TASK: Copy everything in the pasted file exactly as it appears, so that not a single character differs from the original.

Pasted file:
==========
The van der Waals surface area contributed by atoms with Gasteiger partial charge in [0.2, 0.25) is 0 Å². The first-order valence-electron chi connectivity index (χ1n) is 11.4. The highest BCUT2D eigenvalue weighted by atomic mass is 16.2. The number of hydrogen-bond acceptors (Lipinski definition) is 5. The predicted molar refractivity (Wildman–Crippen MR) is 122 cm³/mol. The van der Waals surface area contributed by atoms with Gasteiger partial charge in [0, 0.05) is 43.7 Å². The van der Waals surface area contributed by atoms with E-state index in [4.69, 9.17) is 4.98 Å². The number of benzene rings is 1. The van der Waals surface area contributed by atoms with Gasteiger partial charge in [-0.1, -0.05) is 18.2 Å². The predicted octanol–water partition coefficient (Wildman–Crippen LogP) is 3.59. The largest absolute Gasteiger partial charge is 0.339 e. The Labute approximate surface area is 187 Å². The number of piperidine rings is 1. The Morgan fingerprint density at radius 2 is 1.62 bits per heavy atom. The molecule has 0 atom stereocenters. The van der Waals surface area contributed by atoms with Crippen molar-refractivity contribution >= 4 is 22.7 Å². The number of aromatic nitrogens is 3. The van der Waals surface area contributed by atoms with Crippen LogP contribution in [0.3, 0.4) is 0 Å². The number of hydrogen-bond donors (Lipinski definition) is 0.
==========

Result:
The van der Waals surface area contributed by atoms with Gasteiger partial charge in [0.2, 0.25) is 0 Å². The first-order valence-electron chi connectivity index (χ1n) is 11.4. The highest BCUT2D eigenvalue weighted by atomic mass is 16.2. The number of hydrogen-bond acceptors (Lipinski definition) is 5. The predicted molar refractivity (Wildman–Crippen MR) is 122 cm³/mol. The van der Waals surface area contributed by atoms with Gasteiger partial charge in [0, 0.05) is 43.7 Å². The van der Waals surface area contributed by atoms with E-state index in [4.69, 9.17) is 4.98 Å². The number of benzene rings is 1. The van der Waals surface area contributed by atoms with Gasteiger partial charge in [-0.1, -0.05) is 18.2 Å². The predicted octanol–water partition coefficient (Wildman–Crippen LogP) is 3.59. The largest absolute Gasteiger partial charge is 0.339 e. The Labute approximate surface area is 187 Å². The number of piperidine rings is 1. The Morgan fingerprint density at radius 2 is 1.62 bits per heavy atom. The molecule has 0 atom stereocenters. The van der Waals surface area contributed by atoms with Crippen molar-refractivity contribution >= 4 is 22.7 Å². The number of aromatic nitrogens is 3. The van der Waals surface area contributed by atoms with Crippen LogP contribution in [0.3, 0.4) is 0 Å². The number of hydrogen-bond donors (Lipinski definition) is 0.